The Gazimestan speech was a speech given on 28 June 1989 by Slobodan Milošević, then President of Serbia. It was the centrepiece of a day-long event to mark the 600th anniversary of the Battle of Kosovo, which spelled the defeat of the medieval Serbian kingdom at the hands of the Ottoman Empire, as well as the annexation of most of Serbia's territory aside from the Serbian Despotate. The speech was delivered to a huge crowd gathered at the place where the battle had been fought, Gazimestan in the Central Kosovo. It came against a backdrop of intense ethnic tension between ethnic Serbs and Albanians in Kosovo and increasing political tensions between Serbia and the other constituent republics of the then Socialist Federal Republic of Yugoslavia caused by the "anti-bureaucratic revolution".
The speech has since become famous for Milošević's reference to the possibility of "armed battles", in the future of Serbia's national development. Many commentators have described this as presaging the collapse of Yugoslavia and the bloodshed of the Yugoslav Wars. Milošević actually spoke of the "battles" in the context of "implementing economic, political, cultural, and general social prosperity" and he himself later said that he had been misrepresented.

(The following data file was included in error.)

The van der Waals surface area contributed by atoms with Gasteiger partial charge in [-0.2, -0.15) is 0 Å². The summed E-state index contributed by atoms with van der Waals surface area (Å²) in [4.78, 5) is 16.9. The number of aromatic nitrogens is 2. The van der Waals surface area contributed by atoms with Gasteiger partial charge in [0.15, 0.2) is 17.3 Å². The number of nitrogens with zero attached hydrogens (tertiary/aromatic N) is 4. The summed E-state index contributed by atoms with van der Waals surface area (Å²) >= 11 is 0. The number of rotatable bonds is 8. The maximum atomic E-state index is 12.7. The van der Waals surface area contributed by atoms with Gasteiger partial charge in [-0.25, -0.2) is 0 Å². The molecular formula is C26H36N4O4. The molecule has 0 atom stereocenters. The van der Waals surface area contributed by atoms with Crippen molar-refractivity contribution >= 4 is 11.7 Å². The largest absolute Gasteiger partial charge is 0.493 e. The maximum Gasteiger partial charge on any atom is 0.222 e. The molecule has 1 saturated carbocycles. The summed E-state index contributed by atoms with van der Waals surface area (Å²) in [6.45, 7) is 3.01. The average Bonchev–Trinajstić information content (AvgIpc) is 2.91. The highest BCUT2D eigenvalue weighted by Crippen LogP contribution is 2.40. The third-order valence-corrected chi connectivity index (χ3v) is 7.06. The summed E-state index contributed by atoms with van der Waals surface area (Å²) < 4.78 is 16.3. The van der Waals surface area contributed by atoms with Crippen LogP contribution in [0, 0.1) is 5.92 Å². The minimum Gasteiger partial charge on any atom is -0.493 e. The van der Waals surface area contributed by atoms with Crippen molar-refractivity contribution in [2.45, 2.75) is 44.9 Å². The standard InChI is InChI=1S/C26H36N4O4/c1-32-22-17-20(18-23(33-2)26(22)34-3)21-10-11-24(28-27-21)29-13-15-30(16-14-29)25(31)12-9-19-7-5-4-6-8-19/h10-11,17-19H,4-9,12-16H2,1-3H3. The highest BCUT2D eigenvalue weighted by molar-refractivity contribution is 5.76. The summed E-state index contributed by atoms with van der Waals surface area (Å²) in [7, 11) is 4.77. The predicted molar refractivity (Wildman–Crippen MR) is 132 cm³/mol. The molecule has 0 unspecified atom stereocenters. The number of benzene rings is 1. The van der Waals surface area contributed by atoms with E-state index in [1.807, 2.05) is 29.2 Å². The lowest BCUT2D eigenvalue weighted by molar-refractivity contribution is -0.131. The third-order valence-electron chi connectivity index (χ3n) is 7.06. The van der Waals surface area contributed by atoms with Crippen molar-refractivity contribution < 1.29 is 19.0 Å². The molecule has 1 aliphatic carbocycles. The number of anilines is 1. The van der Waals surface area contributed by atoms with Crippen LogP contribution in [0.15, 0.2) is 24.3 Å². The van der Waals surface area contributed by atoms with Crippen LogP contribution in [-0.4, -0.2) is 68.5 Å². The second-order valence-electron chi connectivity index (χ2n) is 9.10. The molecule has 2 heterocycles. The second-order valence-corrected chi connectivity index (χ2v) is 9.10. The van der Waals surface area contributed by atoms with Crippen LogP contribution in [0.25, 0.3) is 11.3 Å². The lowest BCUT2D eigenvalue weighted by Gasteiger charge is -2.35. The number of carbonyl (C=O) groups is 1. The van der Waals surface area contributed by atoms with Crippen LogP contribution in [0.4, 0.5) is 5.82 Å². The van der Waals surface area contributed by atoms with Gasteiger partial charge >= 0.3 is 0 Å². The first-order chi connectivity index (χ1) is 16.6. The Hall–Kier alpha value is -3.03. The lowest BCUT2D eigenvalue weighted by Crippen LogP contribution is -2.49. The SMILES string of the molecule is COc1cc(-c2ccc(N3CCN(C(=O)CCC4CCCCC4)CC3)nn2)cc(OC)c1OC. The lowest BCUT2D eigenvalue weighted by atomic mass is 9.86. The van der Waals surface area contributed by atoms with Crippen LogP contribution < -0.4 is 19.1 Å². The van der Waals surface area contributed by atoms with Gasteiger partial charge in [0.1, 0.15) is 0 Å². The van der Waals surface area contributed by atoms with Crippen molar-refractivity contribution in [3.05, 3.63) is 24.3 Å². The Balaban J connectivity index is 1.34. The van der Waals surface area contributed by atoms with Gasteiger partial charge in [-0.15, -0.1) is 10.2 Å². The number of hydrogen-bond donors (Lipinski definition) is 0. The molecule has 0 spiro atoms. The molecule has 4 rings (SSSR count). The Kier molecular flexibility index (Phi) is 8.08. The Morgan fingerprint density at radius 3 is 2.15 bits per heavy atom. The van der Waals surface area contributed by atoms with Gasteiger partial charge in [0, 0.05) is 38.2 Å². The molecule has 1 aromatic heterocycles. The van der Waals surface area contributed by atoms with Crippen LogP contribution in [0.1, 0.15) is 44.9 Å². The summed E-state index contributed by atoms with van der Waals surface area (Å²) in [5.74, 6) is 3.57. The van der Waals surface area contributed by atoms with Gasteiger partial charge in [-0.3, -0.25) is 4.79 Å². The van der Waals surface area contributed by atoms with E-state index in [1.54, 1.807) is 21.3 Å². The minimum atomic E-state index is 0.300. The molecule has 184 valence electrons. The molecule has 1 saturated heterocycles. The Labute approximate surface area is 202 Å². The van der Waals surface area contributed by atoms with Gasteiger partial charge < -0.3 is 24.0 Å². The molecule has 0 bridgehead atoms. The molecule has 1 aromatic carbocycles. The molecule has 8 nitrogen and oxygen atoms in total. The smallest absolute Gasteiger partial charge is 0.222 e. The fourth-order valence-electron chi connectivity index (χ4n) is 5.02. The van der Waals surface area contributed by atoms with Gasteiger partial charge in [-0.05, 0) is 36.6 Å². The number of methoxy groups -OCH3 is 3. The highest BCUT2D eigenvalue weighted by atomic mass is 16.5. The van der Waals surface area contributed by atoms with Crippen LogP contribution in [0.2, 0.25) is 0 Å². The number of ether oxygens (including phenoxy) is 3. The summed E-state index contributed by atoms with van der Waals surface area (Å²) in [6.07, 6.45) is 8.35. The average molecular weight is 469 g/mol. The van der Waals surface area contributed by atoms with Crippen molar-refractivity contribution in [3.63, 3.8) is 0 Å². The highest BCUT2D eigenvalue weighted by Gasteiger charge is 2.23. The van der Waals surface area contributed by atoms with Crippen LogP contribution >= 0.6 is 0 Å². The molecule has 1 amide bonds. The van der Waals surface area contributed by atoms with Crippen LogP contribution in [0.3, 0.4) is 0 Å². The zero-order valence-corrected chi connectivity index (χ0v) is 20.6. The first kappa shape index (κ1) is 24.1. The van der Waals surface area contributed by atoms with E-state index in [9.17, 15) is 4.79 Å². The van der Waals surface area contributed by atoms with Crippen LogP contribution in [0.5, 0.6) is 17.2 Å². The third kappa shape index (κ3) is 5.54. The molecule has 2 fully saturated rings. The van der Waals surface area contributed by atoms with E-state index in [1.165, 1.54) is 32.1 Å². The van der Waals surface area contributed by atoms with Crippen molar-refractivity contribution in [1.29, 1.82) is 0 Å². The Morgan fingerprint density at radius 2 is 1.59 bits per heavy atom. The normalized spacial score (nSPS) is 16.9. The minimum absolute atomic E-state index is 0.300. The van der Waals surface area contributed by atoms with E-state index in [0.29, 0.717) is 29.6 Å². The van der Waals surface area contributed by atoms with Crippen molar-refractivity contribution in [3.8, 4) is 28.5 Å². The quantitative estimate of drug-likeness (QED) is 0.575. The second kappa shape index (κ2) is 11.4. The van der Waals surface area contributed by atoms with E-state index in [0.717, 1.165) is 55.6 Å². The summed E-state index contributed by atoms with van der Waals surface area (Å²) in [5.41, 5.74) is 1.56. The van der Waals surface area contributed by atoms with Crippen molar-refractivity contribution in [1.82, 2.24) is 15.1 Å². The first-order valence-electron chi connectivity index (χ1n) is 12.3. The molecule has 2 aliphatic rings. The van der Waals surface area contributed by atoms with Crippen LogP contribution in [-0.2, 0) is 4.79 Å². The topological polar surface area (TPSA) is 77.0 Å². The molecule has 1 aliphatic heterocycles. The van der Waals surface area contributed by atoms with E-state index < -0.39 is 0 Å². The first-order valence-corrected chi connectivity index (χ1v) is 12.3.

Other articles related to "gazimestan speech, speech, gazimestan":
... The speech was enthusiastically received by the crowds at Gazimestan, who were reported to have shouted "Kosovo is Serb" and "We love you, Slobodan, because ... Emmert, writing in 1993, commented that since the day of the speech, "Serbs have not failed to remind themselves and the world that they are fighting for the very defense of Europe against Islamic fundamentalism ... Politika reprinted Milošević's speech in full in a special edition dedicated entirely to the Kosovo issue ...
Famous quotes containing the word speech:
“Grammar is a tricky, inconsistent thing. Being the backbone of speech and writing, it should, we think, be eminently logical, make perfect sense, like the human skeleton. But, of course, the skeleton is arbitrary, too. Why twelve pairs of ribs rather than eleven or thirteen? Why thirty-two teeth? It has something to do with evolution and functionalismbut only sometimes, not always. So there are aspects of grammar that make good, logical sense, and others that do not.”
—John Simon (b. 1925)